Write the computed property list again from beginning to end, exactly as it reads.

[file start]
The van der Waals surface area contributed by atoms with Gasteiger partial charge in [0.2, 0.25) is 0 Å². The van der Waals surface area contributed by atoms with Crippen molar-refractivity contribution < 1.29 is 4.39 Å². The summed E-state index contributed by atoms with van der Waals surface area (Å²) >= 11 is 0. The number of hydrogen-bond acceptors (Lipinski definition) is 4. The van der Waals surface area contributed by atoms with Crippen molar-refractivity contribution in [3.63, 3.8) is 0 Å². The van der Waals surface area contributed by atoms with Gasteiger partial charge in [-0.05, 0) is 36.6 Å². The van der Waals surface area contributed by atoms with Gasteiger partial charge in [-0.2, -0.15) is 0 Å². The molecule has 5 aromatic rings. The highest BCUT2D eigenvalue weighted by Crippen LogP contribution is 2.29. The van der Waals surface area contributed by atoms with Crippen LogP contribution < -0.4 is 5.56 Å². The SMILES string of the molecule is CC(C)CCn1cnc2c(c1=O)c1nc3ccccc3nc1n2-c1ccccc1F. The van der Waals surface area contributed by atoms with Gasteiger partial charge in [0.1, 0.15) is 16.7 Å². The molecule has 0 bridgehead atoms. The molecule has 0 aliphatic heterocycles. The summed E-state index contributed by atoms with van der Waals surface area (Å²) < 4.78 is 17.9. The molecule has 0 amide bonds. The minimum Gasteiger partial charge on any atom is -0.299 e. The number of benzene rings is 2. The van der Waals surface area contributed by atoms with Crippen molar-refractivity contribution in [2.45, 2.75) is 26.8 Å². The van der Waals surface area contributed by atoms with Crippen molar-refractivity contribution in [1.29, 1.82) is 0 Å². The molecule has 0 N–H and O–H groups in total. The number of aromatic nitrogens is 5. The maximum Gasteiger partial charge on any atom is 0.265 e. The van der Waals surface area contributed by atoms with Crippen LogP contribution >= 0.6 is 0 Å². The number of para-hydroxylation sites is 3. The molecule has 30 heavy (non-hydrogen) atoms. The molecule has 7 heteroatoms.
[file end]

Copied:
The van der Waals surface area contributed by atoms with Gasteiger partial charge in [0.2, 0.25) is 0 Å². The van der Waals surface area contributed by atoms with Crippen molar-refractivity contribution < 1.29 is 4.39 Å². The summed E-state index contributed by atoms with van der Waals surface area (Å²) >= 11 is 0. The number of hydrogen-bond acceptors (Lipinski definition) is 4. The van der Waals surface area contributed by atoms with Crippen molar-refractivity contribution in [3.63, 3.8) is 0 Å². The van der Waals surface area contributed by atoms with Gasteiger partial charge in [-0.05, 0) is 36.6 Å². The van der Waals surface area contributed by atoms with Gasteiger partial charge in [-0.2, -0.15) is 0 Å². The molecule has 5 aromatic rings. The highest BCUT2D eigenvalue weighted by Crippen LogP contribution is 2.29. The van der Waals surface area contributed by atoms with Crippen LogP contribution < -0.4 is 5.56 Å². The SMILES string of the molecule is CC(C)CCn1cnc2c(c1=O)c1nc3ccccc3nc1n2-c1ccccc1F. The van der Waals surface area contributed by atoms with Gasteiger partial charge in [0.1, 0.15) is 16.7 Å². The molecule has 0 bridgehead atoms. The molecule has 0 aliphatic heterocycles. The summed E-state index contributed by atoms with van der Waals surface area (Å²) < 4.78 is 17.9. The molecule has 0 amide bonds. The minimum Gasteiger partial charge on any atom is -0.299 e. The number of benzene rings is 2. The van der Waals surface area contributed by atoms with Crippen molar-refractivity contribution in [2.45, 2.75) is 26.8 Å². The van der Waals surface area contributed by atoms with Crippen molar-refractivity contribution in [1.29, 1.82) is 0 Å². The molecule has 0 N–H and O–H groups in total. The number of aromatic nitrogens is 5. The maximum Gasteiger partial charge on any atom is 0.265 e. The van der Waals surface area contributed by atoms with Crippen LogP contribution >= 0.6 is 0 Å². The number of para-hydroxylation sites is 3. The molecule has 30 heavy (non-hydrogen) atoms. The molecule has 7 heteroatoms.